General Order No. 11 and Westport's place in the center of the border skirmishes of summer 1863 are the epicenter of local Civil War history. And talking about these events just once a year isn't enough for DIY scholars like Doreen Mundy.

Mundy and 13 of her friends occupied the back row of the Westport Historical Society’s lecture on Order No. 11. Until two years ago, most of the people in Mundy’s group didn’t know each other. They’re members of the American History group Mundy set up on the social networking site, which helps people connect online around shared interests and then “meetup” in person. Seventy-five people belong to Mundy’s group, which typically meets twice a month. They’ve conducted 55 meetups since 2008.

For a club devoted to grassroots scholarship, that’s practically a history minor. But it began with a slightly different focus than the lofty goal of higher learning. Mundy, who played Eliza Wornall in a 2008 re-enactment of the Battle of Westport, was looking for new friends.

“I decided to start the group because I had a desire to visit local historic sites and attend lectures, but my family was less than enthusiastic about it, and I didn't really have any friends that were as excited about history as I was,” she tells KC Unbound.

“I needed like-minded people to hang out with,” she adds.

As the audience in the lecture hall showed, there are plenty of people interested in Kansas City’s past. The story behind General Order No. 11 is particularly compelling.

The speaker, Park University professor Timothy Westcott, outlined the events that led up to Brigadier General Thomas Ewing’s decision to drive out most of the civilian population of the lands around Kansas City. Though Missouri was a Union state, its western counties were home to many Southern sympathizers who were providing aid to the pro-Confederate guerrillas, known as “bushwhackers.”

On August 21, 1863, buschwhacker William Quantrill led 450 raiders to Lawrence, killing 180 men and boys and burning much of the town to the ground. Three days later, General Ewing issued his order, which, Westcott argued, sent the region into even greater chaos.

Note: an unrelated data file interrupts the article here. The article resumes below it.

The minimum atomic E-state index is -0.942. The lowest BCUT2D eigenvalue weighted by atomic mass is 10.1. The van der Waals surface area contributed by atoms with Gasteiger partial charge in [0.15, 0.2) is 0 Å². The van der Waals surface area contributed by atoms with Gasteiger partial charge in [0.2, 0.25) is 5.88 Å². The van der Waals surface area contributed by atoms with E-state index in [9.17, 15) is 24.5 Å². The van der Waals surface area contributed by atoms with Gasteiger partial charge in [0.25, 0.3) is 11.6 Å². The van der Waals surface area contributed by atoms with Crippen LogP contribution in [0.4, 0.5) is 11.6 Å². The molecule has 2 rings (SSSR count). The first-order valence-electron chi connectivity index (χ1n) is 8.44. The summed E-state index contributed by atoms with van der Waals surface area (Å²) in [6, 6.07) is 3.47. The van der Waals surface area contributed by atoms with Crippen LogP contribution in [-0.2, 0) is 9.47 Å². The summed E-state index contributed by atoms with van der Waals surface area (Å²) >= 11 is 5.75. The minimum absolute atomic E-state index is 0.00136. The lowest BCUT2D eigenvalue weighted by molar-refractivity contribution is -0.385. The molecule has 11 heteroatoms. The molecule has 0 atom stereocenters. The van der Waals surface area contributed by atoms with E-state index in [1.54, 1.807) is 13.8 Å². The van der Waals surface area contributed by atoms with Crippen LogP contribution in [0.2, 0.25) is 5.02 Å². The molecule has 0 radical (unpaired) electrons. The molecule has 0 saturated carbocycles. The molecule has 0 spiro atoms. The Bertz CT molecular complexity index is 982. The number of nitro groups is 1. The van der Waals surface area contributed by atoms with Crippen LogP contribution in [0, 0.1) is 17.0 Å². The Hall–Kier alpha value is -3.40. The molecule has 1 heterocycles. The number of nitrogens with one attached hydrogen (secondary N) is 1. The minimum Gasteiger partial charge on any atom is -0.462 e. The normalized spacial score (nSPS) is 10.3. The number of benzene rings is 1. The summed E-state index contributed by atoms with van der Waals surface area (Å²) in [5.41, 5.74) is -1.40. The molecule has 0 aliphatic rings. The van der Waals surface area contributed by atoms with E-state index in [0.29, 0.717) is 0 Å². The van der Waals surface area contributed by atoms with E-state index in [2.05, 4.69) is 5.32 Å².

One was the famous General Order No. 11 (1863), which George Caleb Bingham painted in 1868 to thwart Ewing’s campaign for governorship of Ohio.

The lecture ended with a comparison of two paintings.

General Order No. 11 (1863) by George Caleb Bingham

The other painting was the less well-known Back Home, April 1865 by Tom Lea III, which shows a solemn Missouri family returning to their leveled homestead in the so-called Burnt District (the lands pillaged by Union soldiers enforcing Order No. 11). Lea’s painting hangs in the Pleasant Hill, Mo., post office.

Afterward, as people began heading over to the Harris Kearney House for refreshments, Mundy and her friends talked about their next outing: a trip to historic Rocheport, Mo., the very next Saturday.

Because there’s always time for history.

Explore the Library:

If you’d like to join the American History Meetup, create a free account and connect with the group here.

-- Jason Harper

Back to School, Westside-style

It’s the first week of the 2010 school year in Kansas City, Missouri, a time of energy and excitement. And for many parents, it’s a time for cutting back – those no. 2 pencils and spiral notebooks add up. Thanks to the KC Public Library’s Ruiz Branch, nearly 200 Westside families got a break from the school-supply squeeze.

On Thursday, August 12, the Irene H. Ruiz Branch hosted the Ninth Annual Back to School Pep Rally. Described as “a Celebration of Learning,” the event was organized by the library in partnership with the Westside Community Action Network Center and the Tony Aguirre Community Center .

Three hundred backpacks full of supplies were given to 175 families with students in Westside schools. The supplies were donated by a large group of individuals and companies, including neighborhood people, local businesses, and federal agencies.

“It couldn’t be what it is without a lot of people,” says Ruiz Branch manager Julie Robinson, who has helped with the event for the past seven years.